Who’s been squawking? I asked. “Some of the blacks, and some whites that are saying, how can we do that when it was, you know, when it was the worst period of time for slavery? But it’s not about that, it’s about history. And these people [whose] heritage rested in those gentlemen who fought.”
She said the resolution was brought to the court by seven or eight men who are members of the General Horace Randal Camp #1533 of the Sons of Confederate Veterans. The resolution refers to the conflict as the “war between the states” and declares that the effort is intended to ensure that the “true history of the 1861–1865 period is preserved, honoring locally and statewide those who served Texas and the Confederate States of America.”
In the year before Texas seceded from the Union, there were 3,117 slaves in Panola County, according to the U.S. Census. That was more than a third of the county’s total population.
One local resident took the commissioners to task in the local newspaper, the Panola Watchman. “Everyone in this country knows the history of what the Confederacy represents and what the symbol of that flag represents,” Jill McLemore, a white woman, wrote in a letter to the editor. “To the people that are okay with this decision, do you really want the rest of the country to view us like this?”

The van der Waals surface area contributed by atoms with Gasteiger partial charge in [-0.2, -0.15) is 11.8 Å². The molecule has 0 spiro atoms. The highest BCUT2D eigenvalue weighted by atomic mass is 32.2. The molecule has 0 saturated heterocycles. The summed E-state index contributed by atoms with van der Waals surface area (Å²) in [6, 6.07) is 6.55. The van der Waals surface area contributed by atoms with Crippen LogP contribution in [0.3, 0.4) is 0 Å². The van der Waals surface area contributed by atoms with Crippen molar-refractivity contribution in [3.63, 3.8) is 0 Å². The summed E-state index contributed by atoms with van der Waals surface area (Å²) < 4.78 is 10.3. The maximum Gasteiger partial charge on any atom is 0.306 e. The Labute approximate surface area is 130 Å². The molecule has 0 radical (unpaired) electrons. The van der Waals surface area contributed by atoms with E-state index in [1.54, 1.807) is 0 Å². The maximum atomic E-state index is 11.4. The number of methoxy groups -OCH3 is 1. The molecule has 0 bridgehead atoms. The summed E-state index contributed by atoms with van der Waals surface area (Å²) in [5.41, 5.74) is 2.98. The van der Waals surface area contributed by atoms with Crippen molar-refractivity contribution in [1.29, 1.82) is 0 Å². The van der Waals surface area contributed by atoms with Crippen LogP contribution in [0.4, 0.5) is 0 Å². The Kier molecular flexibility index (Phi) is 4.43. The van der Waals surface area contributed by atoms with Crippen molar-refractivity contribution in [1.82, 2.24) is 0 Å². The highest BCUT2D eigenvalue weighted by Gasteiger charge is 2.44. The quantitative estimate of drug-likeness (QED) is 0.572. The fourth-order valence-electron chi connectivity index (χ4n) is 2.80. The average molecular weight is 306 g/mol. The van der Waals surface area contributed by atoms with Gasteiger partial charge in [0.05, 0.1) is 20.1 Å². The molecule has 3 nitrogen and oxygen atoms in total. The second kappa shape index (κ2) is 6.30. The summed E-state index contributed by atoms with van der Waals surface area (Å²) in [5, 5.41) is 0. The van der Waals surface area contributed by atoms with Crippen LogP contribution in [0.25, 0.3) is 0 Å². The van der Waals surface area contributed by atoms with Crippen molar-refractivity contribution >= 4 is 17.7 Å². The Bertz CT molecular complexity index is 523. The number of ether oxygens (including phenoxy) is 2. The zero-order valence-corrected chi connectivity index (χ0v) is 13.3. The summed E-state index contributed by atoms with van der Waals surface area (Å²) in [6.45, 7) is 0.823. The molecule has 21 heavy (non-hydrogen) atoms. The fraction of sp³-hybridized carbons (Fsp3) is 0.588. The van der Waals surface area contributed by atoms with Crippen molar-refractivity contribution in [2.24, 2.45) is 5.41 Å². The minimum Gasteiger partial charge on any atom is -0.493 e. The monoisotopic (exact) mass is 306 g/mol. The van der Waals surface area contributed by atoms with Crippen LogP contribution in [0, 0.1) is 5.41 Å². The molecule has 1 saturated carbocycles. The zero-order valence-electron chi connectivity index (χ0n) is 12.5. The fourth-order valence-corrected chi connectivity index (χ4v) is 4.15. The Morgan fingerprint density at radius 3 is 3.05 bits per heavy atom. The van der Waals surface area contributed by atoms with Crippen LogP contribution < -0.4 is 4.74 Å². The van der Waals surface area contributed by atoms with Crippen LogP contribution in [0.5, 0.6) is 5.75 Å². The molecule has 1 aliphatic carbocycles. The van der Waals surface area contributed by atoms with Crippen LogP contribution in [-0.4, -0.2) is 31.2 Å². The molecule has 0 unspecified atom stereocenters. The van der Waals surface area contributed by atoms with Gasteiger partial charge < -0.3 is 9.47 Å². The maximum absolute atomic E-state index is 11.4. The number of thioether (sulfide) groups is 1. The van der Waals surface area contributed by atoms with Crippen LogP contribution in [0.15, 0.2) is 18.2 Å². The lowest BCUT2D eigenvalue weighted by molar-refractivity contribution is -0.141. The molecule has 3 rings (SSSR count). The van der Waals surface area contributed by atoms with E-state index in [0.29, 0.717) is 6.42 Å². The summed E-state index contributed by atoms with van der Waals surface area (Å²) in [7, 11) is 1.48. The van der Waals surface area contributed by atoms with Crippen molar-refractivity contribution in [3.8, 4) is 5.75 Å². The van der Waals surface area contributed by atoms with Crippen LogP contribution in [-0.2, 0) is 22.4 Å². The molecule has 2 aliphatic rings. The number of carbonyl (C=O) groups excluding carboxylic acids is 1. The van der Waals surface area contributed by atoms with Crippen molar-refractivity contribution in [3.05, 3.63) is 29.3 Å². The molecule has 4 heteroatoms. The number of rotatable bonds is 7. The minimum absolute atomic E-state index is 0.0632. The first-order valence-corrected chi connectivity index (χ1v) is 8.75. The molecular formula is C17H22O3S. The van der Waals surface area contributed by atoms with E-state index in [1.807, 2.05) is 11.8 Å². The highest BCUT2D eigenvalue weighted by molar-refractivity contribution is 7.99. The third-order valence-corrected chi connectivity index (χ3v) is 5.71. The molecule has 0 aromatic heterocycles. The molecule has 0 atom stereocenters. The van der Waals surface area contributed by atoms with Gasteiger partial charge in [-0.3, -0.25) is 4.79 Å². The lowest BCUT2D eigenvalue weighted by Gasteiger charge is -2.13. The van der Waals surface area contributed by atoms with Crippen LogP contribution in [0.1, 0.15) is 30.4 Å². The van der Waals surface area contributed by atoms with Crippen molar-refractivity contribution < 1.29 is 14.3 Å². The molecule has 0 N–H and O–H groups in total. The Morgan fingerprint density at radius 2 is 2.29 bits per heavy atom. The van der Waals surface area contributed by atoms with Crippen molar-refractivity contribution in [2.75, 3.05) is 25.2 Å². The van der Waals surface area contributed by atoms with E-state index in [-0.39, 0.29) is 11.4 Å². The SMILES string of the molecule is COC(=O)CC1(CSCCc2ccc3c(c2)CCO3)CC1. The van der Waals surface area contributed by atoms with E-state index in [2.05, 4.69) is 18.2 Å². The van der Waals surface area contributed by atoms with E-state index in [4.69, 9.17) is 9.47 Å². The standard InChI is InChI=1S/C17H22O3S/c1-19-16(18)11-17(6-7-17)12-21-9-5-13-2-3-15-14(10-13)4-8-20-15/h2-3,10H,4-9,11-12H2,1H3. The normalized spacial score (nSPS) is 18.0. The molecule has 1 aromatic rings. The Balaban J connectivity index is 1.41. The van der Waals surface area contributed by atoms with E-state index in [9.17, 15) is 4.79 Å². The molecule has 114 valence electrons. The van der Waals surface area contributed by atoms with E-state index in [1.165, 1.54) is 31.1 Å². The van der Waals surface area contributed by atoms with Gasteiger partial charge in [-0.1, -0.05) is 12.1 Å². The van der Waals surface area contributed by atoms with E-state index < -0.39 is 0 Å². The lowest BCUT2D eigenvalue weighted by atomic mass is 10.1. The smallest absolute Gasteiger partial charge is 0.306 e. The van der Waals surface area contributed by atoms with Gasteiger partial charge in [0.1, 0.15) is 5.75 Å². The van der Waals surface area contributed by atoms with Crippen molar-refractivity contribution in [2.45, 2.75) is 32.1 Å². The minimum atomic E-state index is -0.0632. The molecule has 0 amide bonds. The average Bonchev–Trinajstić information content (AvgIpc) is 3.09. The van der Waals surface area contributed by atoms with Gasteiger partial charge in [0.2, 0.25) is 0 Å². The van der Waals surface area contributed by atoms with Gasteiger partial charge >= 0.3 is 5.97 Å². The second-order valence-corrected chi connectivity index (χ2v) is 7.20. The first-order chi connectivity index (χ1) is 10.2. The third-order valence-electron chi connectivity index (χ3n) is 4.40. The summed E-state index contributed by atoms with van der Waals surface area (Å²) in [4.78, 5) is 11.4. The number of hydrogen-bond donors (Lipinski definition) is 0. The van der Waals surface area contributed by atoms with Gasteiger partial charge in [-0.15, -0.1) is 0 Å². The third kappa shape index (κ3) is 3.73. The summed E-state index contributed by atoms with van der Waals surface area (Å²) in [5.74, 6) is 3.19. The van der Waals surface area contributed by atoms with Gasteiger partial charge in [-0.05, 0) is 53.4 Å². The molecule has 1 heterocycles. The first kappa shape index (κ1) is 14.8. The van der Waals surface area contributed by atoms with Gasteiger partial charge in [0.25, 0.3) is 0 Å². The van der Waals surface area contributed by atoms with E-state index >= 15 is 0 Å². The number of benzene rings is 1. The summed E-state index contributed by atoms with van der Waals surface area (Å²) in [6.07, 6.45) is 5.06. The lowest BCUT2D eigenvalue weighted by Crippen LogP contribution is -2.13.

What surprised me the most was that County Judge Jones had never heard of Milton Holland or the Holland family plantation. “Is that where Holland Quarters comes from?” she asked me. Yes. “Wow.” The black community of Holland Quarters is the old slave quarters of the Spearman Holland plantation, and is probably where Milton Holland was born. The family history had been covered by the Panola Watchman when local African Americans sought a state historical marker for Holland Quarters.
Even earlier this decade, Milton Holland was almost unknown in Texas. Holland’s Medal of Honor is credited to Ohio, where he organized a company of free African Americans to serve in the Union army. I learned of his exploits while working on a biography of then-Governor Rick Perry when he was running for president. At the Governor’s Mansion Christmas party in 2011, Perry had the stairs lined with photographs of Medal of Honor winners from Texas. I pointed at them and said he’d missed one. He asked me who. “Civil War hero Milton Murray Holland,” I replied. “What did he win for?” Perry asked. And I said, “He won for running your great, great grandfather out of a ditch in Virginia.”